Furthermore, QAnon adopts the language of spiritual warfare found in many neo-charismatic movements. Based on some of the data analytics work I’ve done, Ephesians 6:11-18 is the most shared verse among QAnon adherents. Given the verse’s apparent condemnation of governments, the reaction of QAnon to the pandemic is rooted in the language of spiritual warfare, especially when addressing conspiracy theories surrounding 5G, ID2020, Bill Gates and vaccines, HR 6666, etc. Since the start of the pandemic, QAnon have spread a false racist theory that Asians were more susceptible to the coronavirus and that white people were immune to COVID-19; they’ve promoted drinking bleach to cure the virus; that COVID-19 is a Chinese bioweapon and that the virus release was a joint venture between China and the Democrats to stop Trump’s re-election by destroying the economy. If that weren’t enough, they also played a key role in promoting the Plandemic video and the ObamaGate and #FilmYourHospital hashtag; and forced Oprah Winfrey and Hilary Duff to come out with statements declaring that they are not pedophiles.
When taking into account how much neo-charismatics, American evangelicalism, theological conspiracy theories, and spiritual warfare is influenced by the distrust of the everyday reality as being false (with their reality being ‘true’), one could make the argument that QAnon theology is not only influenced by pop culture, but is in fact, deeply rooted in the conception of the sacred within a hyper-real world.
Some might argue that a hyper-real religion isn’t a “real” religion because it’s invented, but scholars of religion don’t validate or discredit claims of what constitutes ‘true’ religion, because it’s true to the people we study. As a scholar of religion I study what people do when dealing with the sacred, rather than try to validate the religious message or experience. What people do when dealing with the sacred is routinized over time as believers construct their religion. All religions, hyper-real ones included, are socially constructed and are thus invented. QAnon is blatantly invented as it openly uses works of popular culture, media, entertainment, American evangelicalism and conspiracy theories at its basis, that have been organically developed across time and space by a community of believers. Belief in QAnon reflects a created hyper-real world based on such theories.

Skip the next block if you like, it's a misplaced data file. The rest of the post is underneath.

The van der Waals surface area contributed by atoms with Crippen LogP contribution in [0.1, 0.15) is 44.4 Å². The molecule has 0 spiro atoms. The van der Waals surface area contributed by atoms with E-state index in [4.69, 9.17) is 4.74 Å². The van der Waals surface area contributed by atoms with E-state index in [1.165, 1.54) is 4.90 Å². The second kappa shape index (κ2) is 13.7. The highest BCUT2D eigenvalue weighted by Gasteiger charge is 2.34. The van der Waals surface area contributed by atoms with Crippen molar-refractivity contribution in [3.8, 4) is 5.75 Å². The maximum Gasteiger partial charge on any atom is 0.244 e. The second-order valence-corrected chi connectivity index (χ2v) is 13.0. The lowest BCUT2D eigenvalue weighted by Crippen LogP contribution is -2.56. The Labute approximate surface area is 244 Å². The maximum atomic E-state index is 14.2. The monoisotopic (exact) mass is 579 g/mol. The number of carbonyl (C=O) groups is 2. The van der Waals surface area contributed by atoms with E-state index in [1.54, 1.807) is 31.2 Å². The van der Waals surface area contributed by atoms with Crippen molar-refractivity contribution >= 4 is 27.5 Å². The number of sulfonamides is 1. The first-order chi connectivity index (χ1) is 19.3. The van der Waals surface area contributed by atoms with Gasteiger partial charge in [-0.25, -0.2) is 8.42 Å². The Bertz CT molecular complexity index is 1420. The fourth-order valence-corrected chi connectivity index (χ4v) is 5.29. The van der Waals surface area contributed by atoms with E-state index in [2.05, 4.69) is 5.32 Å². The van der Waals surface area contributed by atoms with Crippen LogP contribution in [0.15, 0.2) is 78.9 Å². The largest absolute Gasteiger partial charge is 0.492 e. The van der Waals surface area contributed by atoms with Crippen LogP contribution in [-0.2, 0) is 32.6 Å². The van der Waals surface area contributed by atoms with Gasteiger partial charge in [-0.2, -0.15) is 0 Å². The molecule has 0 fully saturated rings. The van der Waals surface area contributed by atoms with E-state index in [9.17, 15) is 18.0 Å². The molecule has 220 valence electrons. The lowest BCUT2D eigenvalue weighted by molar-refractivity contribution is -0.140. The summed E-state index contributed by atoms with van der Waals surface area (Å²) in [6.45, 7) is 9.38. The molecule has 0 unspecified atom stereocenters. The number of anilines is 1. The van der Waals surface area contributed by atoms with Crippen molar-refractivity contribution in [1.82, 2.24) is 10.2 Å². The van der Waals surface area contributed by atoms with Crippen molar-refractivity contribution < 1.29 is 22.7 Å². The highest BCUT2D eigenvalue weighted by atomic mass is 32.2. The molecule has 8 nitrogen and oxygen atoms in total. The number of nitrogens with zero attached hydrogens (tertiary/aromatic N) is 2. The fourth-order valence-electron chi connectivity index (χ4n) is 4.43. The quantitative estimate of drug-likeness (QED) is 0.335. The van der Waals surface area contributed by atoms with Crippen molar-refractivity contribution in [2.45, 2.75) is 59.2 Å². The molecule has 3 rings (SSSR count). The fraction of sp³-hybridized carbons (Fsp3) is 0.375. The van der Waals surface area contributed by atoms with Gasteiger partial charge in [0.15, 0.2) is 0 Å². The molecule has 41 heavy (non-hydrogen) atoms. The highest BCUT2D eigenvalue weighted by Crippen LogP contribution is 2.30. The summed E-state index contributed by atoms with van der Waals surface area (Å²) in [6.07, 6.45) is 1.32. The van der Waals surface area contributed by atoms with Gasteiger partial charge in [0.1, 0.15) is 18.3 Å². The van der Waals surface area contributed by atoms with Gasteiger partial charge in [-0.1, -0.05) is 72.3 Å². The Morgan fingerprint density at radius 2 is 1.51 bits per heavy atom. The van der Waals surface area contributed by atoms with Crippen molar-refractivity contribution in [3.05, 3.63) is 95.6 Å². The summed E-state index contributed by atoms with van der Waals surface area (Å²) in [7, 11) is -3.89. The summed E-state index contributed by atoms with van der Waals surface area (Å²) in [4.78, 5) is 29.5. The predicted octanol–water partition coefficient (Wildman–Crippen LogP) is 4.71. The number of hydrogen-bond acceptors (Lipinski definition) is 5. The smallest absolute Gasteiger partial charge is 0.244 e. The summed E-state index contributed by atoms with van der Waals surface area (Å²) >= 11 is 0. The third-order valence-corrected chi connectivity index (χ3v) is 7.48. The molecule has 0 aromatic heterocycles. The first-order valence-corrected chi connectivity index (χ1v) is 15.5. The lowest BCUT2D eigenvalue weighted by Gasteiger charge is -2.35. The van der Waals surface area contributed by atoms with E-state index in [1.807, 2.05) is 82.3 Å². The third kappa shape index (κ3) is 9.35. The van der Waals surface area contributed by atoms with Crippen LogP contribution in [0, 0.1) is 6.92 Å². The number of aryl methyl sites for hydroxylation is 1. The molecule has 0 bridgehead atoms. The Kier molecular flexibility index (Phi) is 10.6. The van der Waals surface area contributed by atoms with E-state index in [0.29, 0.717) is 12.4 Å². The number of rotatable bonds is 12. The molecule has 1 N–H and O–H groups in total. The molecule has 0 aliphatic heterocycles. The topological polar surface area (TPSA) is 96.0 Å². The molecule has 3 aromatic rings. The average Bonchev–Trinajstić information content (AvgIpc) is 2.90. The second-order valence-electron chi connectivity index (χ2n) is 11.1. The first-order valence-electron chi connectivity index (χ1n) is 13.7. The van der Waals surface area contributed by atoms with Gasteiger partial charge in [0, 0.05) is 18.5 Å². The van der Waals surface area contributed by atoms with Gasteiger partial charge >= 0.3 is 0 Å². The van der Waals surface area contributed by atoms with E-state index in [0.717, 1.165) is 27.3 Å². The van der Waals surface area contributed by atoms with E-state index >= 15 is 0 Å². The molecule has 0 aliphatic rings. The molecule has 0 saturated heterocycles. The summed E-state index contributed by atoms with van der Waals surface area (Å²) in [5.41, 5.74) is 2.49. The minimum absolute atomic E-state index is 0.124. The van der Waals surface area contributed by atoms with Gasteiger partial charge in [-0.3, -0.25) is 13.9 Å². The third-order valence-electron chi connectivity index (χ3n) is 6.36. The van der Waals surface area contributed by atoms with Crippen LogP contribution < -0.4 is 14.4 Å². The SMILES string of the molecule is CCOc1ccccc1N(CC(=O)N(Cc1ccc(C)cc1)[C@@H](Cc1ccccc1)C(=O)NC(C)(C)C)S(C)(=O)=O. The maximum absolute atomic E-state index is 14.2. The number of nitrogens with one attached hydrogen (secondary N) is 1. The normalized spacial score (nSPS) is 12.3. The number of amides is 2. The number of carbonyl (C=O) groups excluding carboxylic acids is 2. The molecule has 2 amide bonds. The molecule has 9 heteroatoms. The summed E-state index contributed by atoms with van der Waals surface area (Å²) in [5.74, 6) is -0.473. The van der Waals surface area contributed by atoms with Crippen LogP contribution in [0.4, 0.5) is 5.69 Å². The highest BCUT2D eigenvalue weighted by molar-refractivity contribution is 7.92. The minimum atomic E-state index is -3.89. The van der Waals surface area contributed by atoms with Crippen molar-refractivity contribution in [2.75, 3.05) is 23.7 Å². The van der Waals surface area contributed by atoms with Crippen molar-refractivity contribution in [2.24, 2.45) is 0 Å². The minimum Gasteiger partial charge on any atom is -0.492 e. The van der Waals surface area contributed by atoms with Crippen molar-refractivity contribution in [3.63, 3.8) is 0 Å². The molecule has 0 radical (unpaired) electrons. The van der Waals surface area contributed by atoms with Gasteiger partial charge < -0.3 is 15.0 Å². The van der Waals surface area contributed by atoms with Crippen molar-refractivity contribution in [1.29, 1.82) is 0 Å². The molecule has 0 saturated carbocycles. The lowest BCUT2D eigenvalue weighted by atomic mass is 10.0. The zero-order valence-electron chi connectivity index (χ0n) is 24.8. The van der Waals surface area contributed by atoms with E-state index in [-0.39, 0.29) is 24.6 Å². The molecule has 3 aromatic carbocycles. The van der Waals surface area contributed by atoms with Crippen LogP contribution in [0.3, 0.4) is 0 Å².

This is unsurprising, as Travis View stated on PBS’s The Open Mind “we’re living in an age where conspiracy theories are promoted at the highest levels of power, when it wasn’t that long ago conspiracy theories were the pastime of the powerless.” Similarly in 2018, Joseph Uscinski stated that QAnon is different from normal conspiracy theories. “Conspiracy theories are for losers,” he told the Daily Beast’s Will Sommer, “you don’t expect the winning party to use them.”
By framing QAnon as a hyper-real religion, it can offer insight into the confusion that people feel when discussing the movement, which is critical for observers, scholars, and decision-makers who need to take QAnon seriously. The past months have highlighted how QAnon is a public health threat, a threat to national security, and a threat to democratic institutions.
The essence of conspiracy beliefs like QAnon lies in the attempts to delineate and explain evil; it’s about theodicy, not secular evidence. QAnon offers comfort in an uncertain—and unprecedented—age as the movement crowdsources answers to the inexplicable. QAnon becomes the master narrative capable of simply explaining various complex events and providing solace for modern problems: a pandemic, economic uncertainty, political polarization, war, child abuse, etc.
The result is a worldview characterized by a sharp distinction between the realms of good and evil. The movement accomplishes this by purporting to be empirically relevant. That is, they claim that QDrops are testable by the accumulation of evidence about the observable world in fighting evil. Those who subscribe to QDrops are presented with elaborate productions of evidence in order to substantiate QAnon’s claims, including source citation and other academic techniques.